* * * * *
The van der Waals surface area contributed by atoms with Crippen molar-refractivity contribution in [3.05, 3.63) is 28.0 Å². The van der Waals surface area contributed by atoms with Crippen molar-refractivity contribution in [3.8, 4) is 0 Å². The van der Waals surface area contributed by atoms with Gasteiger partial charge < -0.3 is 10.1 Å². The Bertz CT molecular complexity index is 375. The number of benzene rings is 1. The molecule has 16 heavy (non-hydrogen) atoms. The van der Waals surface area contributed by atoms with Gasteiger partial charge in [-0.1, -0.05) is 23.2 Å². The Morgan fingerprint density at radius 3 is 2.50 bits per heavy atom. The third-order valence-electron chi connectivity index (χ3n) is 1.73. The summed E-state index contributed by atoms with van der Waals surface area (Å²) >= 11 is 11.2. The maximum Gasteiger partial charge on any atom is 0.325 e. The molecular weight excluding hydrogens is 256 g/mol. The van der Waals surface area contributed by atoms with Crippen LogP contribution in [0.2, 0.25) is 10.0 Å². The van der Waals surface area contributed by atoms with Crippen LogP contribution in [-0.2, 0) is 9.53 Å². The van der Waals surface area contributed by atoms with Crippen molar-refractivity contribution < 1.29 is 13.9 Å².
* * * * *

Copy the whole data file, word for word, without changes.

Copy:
The van der Waals surface area contributed by atoms with Crippen molar-refractivity contribution in [3.05, 3.63) is 28.0 Å². The van der Waals surface area contributed by atoms with Crippen molar-refractivity contribution in [3.8, 4) is 0 Å². The van der Waals surface area contributed by atoms with Gasteiger partial charge < -0.3 is 10.1 Å². The Bertz CT molecular complexity index is 375. The number of benzene rings is 1. The molecule has 16 heavy (non-hydrogen) atoms. The van der Waals surface area contributed by atoms with Gasteiger partial charge in [-0.1, -0.05) is 23.2 Å². The Morgan fingerprint density at radius 3 is 2.50 bits per heavy atom. The third-order valence-electron chi connectivity index (χ3n) is 1.73. The summed E-state index contributed by atoms with van der Waals surface area (Å²) >= 11 is 11.2. The maximum Gasteiger partial charge on any atom is 0.325 e. The molecular weight excluding hydrogens is 256 g/mol. The van der Waals surface area contributed by atoms with Crippen LogP contribution in [0.2, 0.25) is 10.0 Å². The van der Waals surface area contributed by atoms with Crippen LogP contribution in [-0.2, 0) is 9.53 Å². The van der Waals surface area contributed by atoms with Crippen molar-refractivity contribution < 1.29 is 13.9 Å².